Here are a few key Massachusetts specific resources designed to assist survivors address issues regarding restraining orders, legal needs, economic independence, and technology safety.
For specific questions and support, please contact the sexual assault or domestic violence program in your area.
Massachusetts Legal Help
Legal issues faced by survivors of sexual and domestic violence can be varied and unpredictable. You might find yourself navigating criminal, civil, and/or probate issues in systems that seem impersonal and confusing. Talking to a trained sexual or domestic violence advocate can help you understand your rights and options.
Massachusetts Law Reform Institute (MLRI) created a valuable website with information for survivors, sexual and domestic violence advocates, attorneys, housing providers, and others on issues including domestic and sexual violence, immigration, credit, schools, health care, housing, homelessness, language access (interpreters), child support, benefits, and more.
- Mass Legal Help
- Massachusetts Children’s Alliance (regarding sexual abuse for children under 13 years of age)
- Domestic Violence Resource Pamphlets from the Massachusetts Courts
- Mass.Gov Alternatives to Abuse Resources
- Massachusetts Address Confidentiality Program
Restraining Orders for Domestic Violence, Sexual Assault and Stalking Protection:
A restraining order, also called an order of protection or abuse prevention order, can be a powerful tool for increasing safety of victims of sexual assault, rape, domestic violence, and stalking and their children.
A restraining order is most effective in combination with a larger confidential plan for safety that can be developed in consultation with a trained advocate from a local sexual assault or domestic violence program. There is no fee or cost to obtain a restraining order. It is possible to get an emergency prevention order on holidays, weekends, or outside of court hours. You can call a confidential hotline to get information, or if you feel comfortable doing so, you can call the police and they will contact an emergency response judge immediately.
Courts have the authority to issue an order for the abuser (assailant) to no longer abuse you (plaintiff) and/or have no further contact with you. A restraining order is a civil order, which means that it in itself does not carry criminal penalties. But if any of the provisions of the order are violated, then there is a criminal penalty AND the police have a right to arrest the abuser and file charges.
District, superior, and probate courts can issue two different types of restraining orders in Massachusetts.
- 209A Abuse Prevention Orders is generally applicable when there has been some form of abuse from a family or household member, or someone with whom you have a substantial dating relationship. Learn more: http://www.masslegalhelp.org/domestic-violence/209a-guidelines
- 258E Harassment Prevention Orders is available in cases of sexual violence and stalking and is applicable when the parties are not known to each other or have not been in a relationship. Learn more: https://www.masslegalhelp.org/domestic-violence/harassment-prevention-orders.
The Safety Net: National Safe & Strategic Technology Project at the National Network to End Domestic Violence (NNEDV) is a national expert on the use and abuse of technology. Safety Net offers expert advice, tips, and resources to help victims and agencies respond effectively to the many ways that technology impacts victims of domestic and dating violence, sexual violence and stalking. Visit their website for a list of technology tips.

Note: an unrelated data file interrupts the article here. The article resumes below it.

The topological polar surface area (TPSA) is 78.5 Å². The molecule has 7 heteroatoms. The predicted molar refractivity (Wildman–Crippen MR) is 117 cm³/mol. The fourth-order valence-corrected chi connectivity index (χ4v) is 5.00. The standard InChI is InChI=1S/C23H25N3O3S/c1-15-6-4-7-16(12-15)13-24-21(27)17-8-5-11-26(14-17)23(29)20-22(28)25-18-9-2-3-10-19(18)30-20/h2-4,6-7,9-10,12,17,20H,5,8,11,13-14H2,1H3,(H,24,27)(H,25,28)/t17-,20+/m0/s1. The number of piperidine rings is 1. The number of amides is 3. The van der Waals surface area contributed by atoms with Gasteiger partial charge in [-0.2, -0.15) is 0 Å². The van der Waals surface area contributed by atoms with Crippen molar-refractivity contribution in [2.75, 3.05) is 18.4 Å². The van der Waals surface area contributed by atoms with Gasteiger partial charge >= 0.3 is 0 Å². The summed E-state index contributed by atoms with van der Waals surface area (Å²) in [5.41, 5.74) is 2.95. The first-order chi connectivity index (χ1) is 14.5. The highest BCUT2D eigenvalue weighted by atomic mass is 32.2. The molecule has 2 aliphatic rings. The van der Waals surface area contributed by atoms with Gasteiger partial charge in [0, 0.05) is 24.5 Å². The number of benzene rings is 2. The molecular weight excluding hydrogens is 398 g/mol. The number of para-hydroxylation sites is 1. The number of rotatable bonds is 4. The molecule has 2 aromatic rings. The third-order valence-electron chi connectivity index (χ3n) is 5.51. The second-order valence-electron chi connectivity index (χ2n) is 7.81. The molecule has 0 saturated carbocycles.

If you are a survivor or victim of sexual or domestic violence or are being stalked, you may be eligible for the Massachusetts Address Confidentiality Program (ACP). The ACP serves as a confidential mail forwarding system for victims of domestic violence, sexual assault, or stalking. The substitute address is used as the victim’s legal residence, as well as work and/or school address. Consequently, government records may be disclosed to the public without identifying the victim’s new location.
Economic Advocacy Resources:
Economic abuse as well as the economic impact of abuse impacts on the ability of sexual and domestic violence victims and survivors to acquire, use or maintain financial resources. Sexual and domestic violence victims can face economic hardship if the trauma affects their ability to maintain a job or stay in school or requires them to change housing.
Sexual and domestic violence programs across Massachusetts and around the country work with survivors to address the financial impact such as housing and homelessness, interruption of education and work, credit repair, and more. Programs may also help survivors learn basic financial literacy skills.
JDI put together an “Economic Empowerment Resource Directory” for advocates as an introduction to the breadth of topics of economic empowerment and offer helpful stepping-stones for survivors who are on the path to economic independence. Each section contains national, statewide, local and culturally specific resources, including descriptions, web sites and contact information.
- JDI Economic Empowerment Resource Directory
- National Network to End Domestic Violence: Financial Tips for Victims and Survivors
- Center for Survivor Agency and Justice: Consumer Rights for Domestic Violence Survivors Initiative
- Equal Pay for All: Office of the Treasurer, Massachusetts
- The Allstate Foundation: Purple Purse
No one deserves to be abused or assaulted. No matter what you have been told, what happened to you isn’t your fault. Whether this experience happened recently or in the past, you can call a rape crisis center or a domestic violence program to get the support that you need. Trained advocates provide free and confidential support, connect you with resources, and respect your decisions.
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